Cupcakes, Ramen, and Toast in 4 different cities

Yelp just released a cool tool that lets you explore trends for its 10th anniversary, so naturally we looked up cupcakes, ramen, and toast in 4 different cities.





We’ve recently heard that toast has become a thing, but unfortunately, we couldn’t find it in the data. It’s possible that specialty toast might be mixed up with the normal toast. What we did find was the rise of ramen and decline of cupcakes in New York, Los Angeles, San Francisco, and Chicago. But we all probably knew that.

Stock Performance And CEO Pay Are…



Generally speaking, if CEO pay was related to stock performance you would expect to see a cloud of data points moving up to the right. Instead, we’re left with a jumble of points that suggest no relationship.

Kudos to Eric Chemi and Ariana Giorgi at Bloomberg Businessweek for the interesting insight. You can see the whole interactive (mousing over will give you details and the company and CEO) on their site. 

How The Burrito Became A Sandwich


We all know what a sandwich is. It’s something delicious, slapped between two slices of bread.

But when it comes to taxes, nothing is simple.

On today’s show, we explore how a simple thing like taxes on food can break open a world of interlocking exemptions, rule bending, and philosophical questions like: when is a burrito a sandwich?

United Changed Its Frequent Flier Program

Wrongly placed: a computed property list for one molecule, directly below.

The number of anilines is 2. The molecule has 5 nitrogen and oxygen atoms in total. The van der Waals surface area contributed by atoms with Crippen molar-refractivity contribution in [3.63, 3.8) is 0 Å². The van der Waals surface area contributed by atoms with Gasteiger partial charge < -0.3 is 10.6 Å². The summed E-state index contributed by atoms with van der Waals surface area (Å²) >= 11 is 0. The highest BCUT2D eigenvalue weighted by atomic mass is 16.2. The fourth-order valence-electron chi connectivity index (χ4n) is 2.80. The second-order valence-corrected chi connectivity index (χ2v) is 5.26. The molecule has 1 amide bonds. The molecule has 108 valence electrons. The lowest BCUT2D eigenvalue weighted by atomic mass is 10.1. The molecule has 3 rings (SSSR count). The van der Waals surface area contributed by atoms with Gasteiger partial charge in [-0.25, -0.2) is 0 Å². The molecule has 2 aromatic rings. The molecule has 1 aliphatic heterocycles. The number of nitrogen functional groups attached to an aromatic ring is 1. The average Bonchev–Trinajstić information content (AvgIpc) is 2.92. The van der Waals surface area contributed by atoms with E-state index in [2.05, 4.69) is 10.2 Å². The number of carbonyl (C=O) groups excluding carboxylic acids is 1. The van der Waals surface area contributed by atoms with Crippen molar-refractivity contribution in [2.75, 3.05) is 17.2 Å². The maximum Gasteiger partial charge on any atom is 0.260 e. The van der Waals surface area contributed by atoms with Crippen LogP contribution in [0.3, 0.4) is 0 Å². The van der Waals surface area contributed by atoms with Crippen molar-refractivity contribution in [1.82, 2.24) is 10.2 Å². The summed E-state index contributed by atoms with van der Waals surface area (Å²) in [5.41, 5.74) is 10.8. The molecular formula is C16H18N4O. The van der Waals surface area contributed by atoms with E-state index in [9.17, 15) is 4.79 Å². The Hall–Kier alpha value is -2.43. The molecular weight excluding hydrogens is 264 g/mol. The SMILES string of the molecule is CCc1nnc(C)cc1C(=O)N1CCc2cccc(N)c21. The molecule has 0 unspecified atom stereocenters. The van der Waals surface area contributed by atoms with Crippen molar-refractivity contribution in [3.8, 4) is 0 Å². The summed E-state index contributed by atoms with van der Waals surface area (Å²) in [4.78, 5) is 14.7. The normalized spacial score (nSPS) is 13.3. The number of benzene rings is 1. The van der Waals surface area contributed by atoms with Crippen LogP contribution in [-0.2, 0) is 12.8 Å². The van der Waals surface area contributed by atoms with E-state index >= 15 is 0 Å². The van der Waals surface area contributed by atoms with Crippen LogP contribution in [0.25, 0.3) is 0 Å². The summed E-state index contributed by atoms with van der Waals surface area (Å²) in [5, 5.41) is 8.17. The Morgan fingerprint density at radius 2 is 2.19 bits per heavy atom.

Last month, United Airlines announced that it will give frequent flier miles based on dollars spent instead of miles flown. The number of miles per dollar vary, but basically the average traveler will get five miles per every dollar he or she spends.

To see how this affects the average traveler, Slate pulled the data and produced a pretty neat interactive

Here’s how to interpret the graph: The dark grey line is the 5 miles per dollar mark that United has stated that it will pay. Each dot represents a flight. If the dot is above the line, you’re getting a better deal. If it’s below, then its a worse deal.

Based on this analysis, Slate produced a couple of rules in order to get the most frequent flier miles for your dollar. Here’s a sample: fly rural airports and avoid California.

Almost No One Pays The Estate Tax

"…is levied only on the portion of an estate’s value that exceeds a specified exemption level, currently first $5.25 million of every estate (effectively $10.5 million per married couple) is exempt from tax (with that level indexed for inflation).”  

I had no idea that the threshold for estate taxes were so high. (H/T John Oliver for reviving this paper


Interesting read: